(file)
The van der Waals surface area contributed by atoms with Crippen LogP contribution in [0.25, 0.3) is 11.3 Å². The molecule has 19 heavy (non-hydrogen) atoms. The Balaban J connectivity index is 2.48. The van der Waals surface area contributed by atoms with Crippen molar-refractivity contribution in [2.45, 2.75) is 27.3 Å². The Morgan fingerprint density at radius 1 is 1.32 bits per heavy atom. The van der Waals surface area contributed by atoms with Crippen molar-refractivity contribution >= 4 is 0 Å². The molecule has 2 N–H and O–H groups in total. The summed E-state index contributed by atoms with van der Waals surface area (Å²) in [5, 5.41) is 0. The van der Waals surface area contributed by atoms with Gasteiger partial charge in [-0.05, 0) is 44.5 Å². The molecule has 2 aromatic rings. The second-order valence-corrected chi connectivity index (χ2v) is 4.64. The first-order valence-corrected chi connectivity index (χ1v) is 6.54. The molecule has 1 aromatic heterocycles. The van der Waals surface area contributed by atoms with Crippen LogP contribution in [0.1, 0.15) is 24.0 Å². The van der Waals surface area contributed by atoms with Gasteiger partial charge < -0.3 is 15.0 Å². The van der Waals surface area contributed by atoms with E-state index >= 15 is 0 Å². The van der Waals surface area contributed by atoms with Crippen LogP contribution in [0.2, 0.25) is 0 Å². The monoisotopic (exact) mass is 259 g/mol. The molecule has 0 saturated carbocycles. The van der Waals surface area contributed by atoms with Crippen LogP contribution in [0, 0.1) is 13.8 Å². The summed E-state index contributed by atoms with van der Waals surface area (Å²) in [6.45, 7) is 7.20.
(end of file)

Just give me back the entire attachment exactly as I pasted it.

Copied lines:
The van der Waals surface area contributed by atoms with Crippen LogP contribution in [0.25, 0.3) is 11.3 Å². The molecule has 19 heavy (non-hydrogen) atoms. The Balaban J connectivity index is 2.48. The van der Waals surface area contributed by atoms with Crippen molar-refractivity contribution in [2.45, 2.75) is 27.3 Å². The Morgan fingerprint density at radius 1 is 1.32 bits per heavy atom. The van der Waals surface area contributed by atoms with Crippen molar-refractivity contribution >= 4 is 0 Å². The molecule has 2 N–H and O–H groups in total. The summed E-state index contributed by atoms with van der Waals surface area (Å²) in [5, 5.41) is 0. The van der Waals surface area contributed by atoms with Gasteiger partial charge in [-0.05, 0) is 44.5 Å². The molecule has 2 aromatic rings. The second-order valence-corrected chi connectivity index (χ2v) is 4.64. The first-order valence-corrected chi connectivity index (χ1v) is 6.54. The molecule has 1 aromatic heterocycles. The van der Waals surface area contributed by atoms with Crippen LogP contribution in [0.1, 0.15) is 24.0 Å². The van der Waals surface area contributed by atoms with Gasteiger partial charge < -0.3 is 15.0 Å². The van der Waals surface area contributed by atoms with E-state index >= 15 is 0 Å². The van der Waals surface area contributed by atoms with Crippen LogP contribution in [0.2, 0.25) is 0 Å². The monoisotopic (exact) mass is 259 g/mol. The molecule has 0 saturated carbocycles. The van der Waals surface area contributed by atoms with Crippen LogP contribution in [0, 0.1) is 13.8 Å². The summed E-state index contributed by atoms with van der Waals surface area (Å²) in [6.45, 7) is 7.20.